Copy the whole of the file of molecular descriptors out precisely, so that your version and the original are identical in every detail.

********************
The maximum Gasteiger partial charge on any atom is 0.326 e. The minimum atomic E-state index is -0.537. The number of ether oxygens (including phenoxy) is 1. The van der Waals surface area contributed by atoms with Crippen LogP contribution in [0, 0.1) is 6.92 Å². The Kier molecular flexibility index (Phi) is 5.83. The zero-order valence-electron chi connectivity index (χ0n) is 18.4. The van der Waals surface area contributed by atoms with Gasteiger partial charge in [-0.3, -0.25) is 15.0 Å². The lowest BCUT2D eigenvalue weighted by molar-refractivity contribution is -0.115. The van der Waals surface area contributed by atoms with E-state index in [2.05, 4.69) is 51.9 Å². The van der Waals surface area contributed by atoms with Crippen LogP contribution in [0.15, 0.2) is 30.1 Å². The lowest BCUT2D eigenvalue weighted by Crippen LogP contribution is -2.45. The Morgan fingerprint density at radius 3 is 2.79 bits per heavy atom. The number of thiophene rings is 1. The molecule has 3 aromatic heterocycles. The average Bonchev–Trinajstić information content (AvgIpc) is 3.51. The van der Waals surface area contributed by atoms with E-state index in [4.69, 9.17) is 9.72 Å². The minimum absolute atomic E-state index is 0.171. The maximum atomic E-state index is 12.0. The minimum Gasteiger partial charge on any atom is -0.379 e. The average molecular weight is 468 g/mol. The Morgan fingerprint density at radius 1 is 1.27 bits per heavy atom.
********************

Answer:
The maximum Gasteiger partial charge on any atom is 0.326 e. The minimum atomic E-state index is -0.537. The number of ether oxygens (including phenoxy) is 1. The van der Waals surface area contributed by atoms with Crippen LogP contribution in [0, 0.1) is 6.92 Å². The Kier molecular flexibility index (Phi) is 5.83. The zero-order valence-electron chi connectivity index (χ0n) is 18.4. The van der Waals surface area contributed by atoms with Gasteiger partial charge in [-0.3, -0.25) is 15.0 Å². The lowest BCUT2D eigenvalue weighted by molar-refractivity contribution is -0.115. The van der Waals surface area contributed by atoms with E-state index in [2.05, 4.69) is 51.9 Å². The van der Waals surface area contributed by atoms with Crippen LogP contribution in [0.15, 0.2) is 30.1 Å². The lowest BCUT2D eigenvalue weighted by Crippen LogP contribution is -2.45. The Morgan fingerprint density at radius 3 is 2.79 bits per heavy atom. The number of thiophene rings is 1. The molecule has 3 aromatic heterocycles. The average Bonchev–Trinajstić information content (AvgIpc) is 3.51. The van der Waals surface area contributed by atoms with E-state index in [4.69, 9.17) is 9.72 Å². The minimum absolute atomic E-state index is 0.171. The maximum atomic E-state index is 12.0. The minimum Gasteiger partial charge on any atom is -0.379 e. The average molecular weight is 468 g/mol. The Morgan fingerprint density at radius 1 is 1.27 bits per heavy atom.